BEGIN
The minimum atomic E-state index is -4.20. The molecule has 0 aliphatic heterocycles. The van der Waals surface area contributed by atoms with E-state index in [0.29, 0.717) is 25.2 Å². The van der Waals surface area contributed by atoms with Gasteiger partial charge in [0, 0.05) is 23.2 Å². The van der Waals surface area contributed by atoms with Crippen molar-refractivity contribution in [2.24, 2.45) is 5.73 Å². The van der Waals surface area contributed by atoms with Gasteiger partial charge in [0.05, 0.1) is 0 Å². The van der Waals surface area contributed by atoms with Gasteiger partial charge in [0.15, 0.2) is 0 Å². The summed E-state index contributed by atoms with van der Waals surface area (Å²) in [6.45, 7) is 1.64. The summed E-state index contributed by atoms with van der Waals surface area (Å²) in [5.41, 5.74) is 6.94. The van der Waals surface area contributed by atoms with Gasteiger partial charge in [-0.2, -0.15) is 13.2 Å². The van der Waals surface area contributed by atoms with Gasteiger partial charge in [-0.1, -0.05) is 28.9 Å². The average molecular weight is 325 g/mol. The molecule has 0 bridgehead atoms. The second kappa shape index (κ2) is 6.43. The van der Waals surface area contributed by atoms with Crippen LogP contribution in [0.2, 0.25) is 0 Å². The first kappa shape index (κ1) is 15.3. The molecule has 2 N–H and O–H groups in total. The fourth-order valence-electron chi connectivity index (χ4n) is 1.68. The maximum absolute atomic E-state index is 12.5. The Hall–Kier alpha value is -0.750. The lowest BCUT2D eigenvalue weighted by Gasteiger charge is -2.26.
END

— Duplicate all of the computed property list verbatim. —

The minimum atomic E-state index is -4.20. The molecule has 0 aliphatic heterocycles. The van der Waals surface area contributed by atoms with E-state index in [0.29, 0.717) is 25.2 Å². The van der Waals surface area contributed by atoms with Gasteiger partial charge in [0, 0.05) is 23.2 Å². The van der Waals surface area contributed by atoms with Crippen molar-refractivity contribution in [2.24, 2.45) is 5.73 Å². The van der Waals surface area contributed by atoms with Gasteiger partial charge in [0.05, 0.1) is 0 Å². The van der Waals surface area contributed by atoms with Gasteiger partial charge in [0.15, 0.2) is 0 Å². The summed E-state index contributed by atoms with van der Waals surface area (Å²) in [6.45, 7) is 1.64. The summed E-state index contributed by atoms with van der Waals surface area (Å²) in [5.41, 5.74) is 6.94. The van der Waals surface area contributed by atoms with Gasteiger partial charge in [-0.2, -0.15) is 13.2 Å². The van der Waals surface area contributed by atoms with Gasteiger partial charge in [-0.1, -0.05) is 28.9 Å². The average molecular weight is 325 g/mol. The molecule has 0 bridgehead atoms. The second kappa shape index (κ2) is 6.43. The van der Waals surface area contributed by atoms with Crippen LogP contribution in [0.2, 0.25) is 0 Å². The first kappa shape index (κ1) is 15.3. The molecule has 2 N–H and O–H groups in total. The fourth-order valence-electron chi connectivity index (χ4n) is 1.68. The maximum absolute atomic E-state index is 12.5. The Hall–Kier alpha value is -0.750. The lowest BCUT2D eigenvalue weighted by Gasteiger charge is -2.26.